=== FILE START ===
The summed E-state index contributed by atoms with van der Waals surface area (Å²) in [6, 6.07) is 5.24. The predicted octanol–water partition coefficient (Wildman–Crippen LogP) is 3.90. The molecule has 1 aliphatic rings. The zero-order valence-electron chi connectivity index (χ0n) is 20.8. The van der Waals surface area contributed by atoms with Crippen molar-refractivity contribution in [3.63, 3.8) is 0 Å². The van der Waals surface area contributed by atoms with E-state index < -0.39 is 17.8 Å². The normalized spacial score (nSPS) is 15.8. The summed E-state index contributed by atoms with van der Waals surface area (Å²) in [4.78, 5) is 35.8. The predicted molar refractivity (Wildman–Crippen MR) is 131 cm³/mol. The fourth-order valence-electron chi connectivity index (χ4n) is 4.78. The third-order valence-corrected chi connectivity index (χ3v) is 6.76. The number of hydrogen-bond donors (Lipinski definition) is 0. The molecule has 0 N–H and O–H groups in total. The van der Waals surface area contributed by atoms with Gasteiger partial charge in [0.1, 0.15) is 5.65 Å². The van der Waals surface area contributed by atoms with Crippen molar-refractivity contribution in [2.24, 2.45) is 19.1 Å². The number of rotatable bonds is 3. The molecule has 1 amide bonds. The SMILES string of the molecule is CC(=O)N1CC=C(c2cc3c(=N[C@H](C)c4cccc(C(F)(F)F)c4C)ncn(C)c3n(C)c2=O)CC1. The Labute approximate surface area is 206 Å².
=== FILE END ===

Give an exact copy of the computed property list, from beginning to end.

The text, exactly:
The summed E-state index contributed by atoms with van der Waals surface area (Å²) in [6, 6.07) is 5.24. The predicted octanol–water partition coefficient (Wildman–Crippen LogP) is 3.90. The molecule has 1 aliphatic rings. The zero-order valence-electron chi connectivity index (χ0n) is 20.8. The van der Waals surface area contributed by atoms with Crippen molar-refractivity contribution in [3.63, 3.8) is 0 Å². The van der Waals surface area contributed by atoms with E-state index < -0.39 is 17.8 Å². The normalized spacial score (nSPS) is 15.8. The summed E-state index contributed by atoms with van der Waals surface area (Å²) in [4.78, 5) is 35.8. The predicted molar refractivity (Wildman–Crippen MR) is 131 cm³/mol. The fourth-order valence-electron chi connectivity index (χ4n) is 4.78. The third-order valence-corrected chi connectivity index (χ3v) is 6.76. The number of hydrogen-bond donors (Lipinski definition) is 0. The molecule has 0 N–H and O–H groups in total. The van der Waals surface area contributed by atoms with Gasteiger partial charge in [0.1, 0.15) is 5.65 Å². The van der Waals surface area contributed by atoms with Crippen molar-refractivity contribution in [2.24, 2.45) is 19.1 Å². The number of rotatable bonds is 3. The molecule has 1 amide bonds. The SMILES string of the molecule is CC(=O)N1CC=C(c2cc3c(=N[C@H](C)c4cccc(C(F)(F)F)c4C)ncn(C)c3n(C)c2=O)CC1. The Labute approximate surface area is 206 Å².